In this post I will be citing from specific rabbinic sources highlighting the difficulties that rabbis had with the very same [O]ld [T]estament texts cited by Christians and others to prove the existence of multiple divine Persons within the Godhead. The references will demonstrate how the rabbis themselves realized that their very own Hebrew Bible pointed to the one true God existing as a divine plurality. This led the rabbis to find creative ways to explain away the import and explicit meaning of these particular OT texts which I am about to list.


Here are the passages, which the rabbis clearly saw pointed to the one true God existing as a multiplicity of divine Persons. The readers shall see that these are the same texts employed by Christians to support the Trinity.

“Then God said, ‘Let US make humans (adam) in OUR image, according to OUR likeness, and let them have dominion over the fish of the sea and over the birds of the air and over the cattle and over all the wild animals of the earth and over every creeping thing that creeps upon the earth.’” Genesis 1:26 New Revised Standard Version Updated Edition (NRSVUE)

Come, let US go down and confuse their language there, so that they will not understand one another’s speech.” Genesis 11:7 NRSVUE

“Then the LORD rained on Sodom and Gomorrah sulfur and fire from the LORD out of heaven,” Genesis 19:24 NRSVUE

“I am going to send an angel in front of you, to guard you on the way and to bring you to the place that I have prepared. Be attentive to him and listen to his voice; do not rebel against him, for he will not pardon your transgression, for my name is in him. But if you listen attentively to his voice and do all that I say, then I will be an enemy to your enemies and a foe to your foes. When my angel goes in front of you and brings you to the Amorites, the Hittites, the Perizzites, the Canaanites, the Hivites, and the Jebusites, and I blot them out,” Exodus 23:20-23 NRSVUE  

“Then he said to Moses, “Come up to the LORD, you and Aaron, Nadab and Abihu, and seventy of the elders of Israel, and worship at a distance.” Exodus 24:1 NRSVUE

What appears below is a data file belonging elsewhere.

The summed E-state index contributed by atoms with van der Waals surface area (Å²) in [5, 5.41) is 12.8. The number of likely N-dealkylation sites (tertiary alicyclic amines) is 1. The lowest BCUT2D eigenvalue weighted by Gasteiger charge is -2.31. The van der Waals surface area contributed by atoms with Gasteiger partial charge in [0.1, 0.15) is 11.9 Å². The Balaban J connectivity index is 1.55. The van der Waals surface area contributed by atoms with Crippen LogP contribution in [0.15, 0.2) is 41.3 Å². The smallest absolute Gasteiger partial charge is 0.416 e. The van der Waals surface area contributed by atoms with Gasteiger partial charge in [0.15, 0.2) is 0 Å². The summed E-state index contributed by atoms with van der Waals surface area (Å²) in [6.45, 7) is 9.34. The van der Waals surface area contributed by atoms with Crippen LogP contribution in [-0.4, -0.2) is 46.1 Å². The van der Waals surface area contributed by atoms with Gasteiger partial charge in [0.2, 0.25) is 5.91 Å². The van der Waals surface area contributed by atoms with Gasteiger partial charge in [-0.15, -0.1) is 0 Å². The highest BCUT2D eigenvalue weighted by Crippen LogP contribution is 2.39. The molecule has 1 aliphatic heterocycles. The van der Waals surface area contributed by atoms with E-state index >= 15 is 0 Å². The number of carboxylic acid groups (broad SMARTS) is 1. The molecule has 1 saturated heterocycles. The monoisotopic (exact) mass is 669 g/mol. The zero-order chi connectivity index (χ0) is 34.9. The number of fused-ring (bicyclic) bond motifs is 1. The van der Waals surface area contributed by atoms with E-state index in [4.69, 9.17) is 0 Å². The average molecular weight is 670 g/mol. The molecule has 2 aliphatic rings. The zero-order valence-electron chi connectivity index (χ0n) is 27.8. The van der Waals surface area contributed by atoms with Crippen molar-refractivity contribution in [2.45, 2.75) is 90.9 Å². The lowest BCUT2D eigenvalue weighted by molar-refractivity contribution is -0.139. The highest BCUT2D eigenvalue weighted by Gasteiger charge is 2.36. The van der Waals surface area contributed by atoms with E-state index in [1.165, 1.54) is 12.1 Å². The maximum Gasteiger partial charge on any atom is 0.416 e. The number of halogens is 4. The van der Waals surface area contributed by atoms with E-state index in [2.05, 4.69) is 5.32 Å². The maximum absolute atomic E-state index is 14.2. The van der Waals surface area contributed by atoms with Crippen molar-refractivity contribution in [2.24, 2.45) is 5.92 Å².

“As I watched, thrones were set in place, and an Ancient One took his throne; his clothing was white as snow and the hair of his head like pure wool; his throne was fiery flames, and its wheels were burning fire. A stream of fire issued and flowed out from his presence. A thousand thousands served him, and ten thousand times ten thousand stood attending him. The court sat in judgment, and the books were opened… As I watched in the night visions, I saw one like a human being (kebar enash) coming with the clouds of heaven. And he came to the Ancient One and was presented before him. To him was given dominion and glory and kingship, that all peoples, nations, and languages should serve him. His dominion is an everlasting dominion that shall not pass away, and his kingship is one that shall never be destroyed.” Daniel 7:9-10, 13-14 NRSVUE  

In the following examples, the Hebrew employs either a plural participle or plural verb in reference to God:  

“and there he built an altar and called the place El-bethel, because it was there that God had revealed (niglu – third person plural verb) himself to him when he fled from his brother.” Genesis 35:7 NRSVUE

“For what other great nation has a god so near (qerobim – plural participle) to it as the Lord our God is whenever we call to him?” Deuteronomy 4:7 NRSVUE

“Who is like your people, like Israel? Is there another nation on earth whose God went (halekhu – third person plural verb) to redeem it as a people and to make a name for himself, doing great and awesome things, driving out nations and their gods before your people, whom you redeemed for yourself from Egypt?” 2 Samuel 7:23 NRSVUE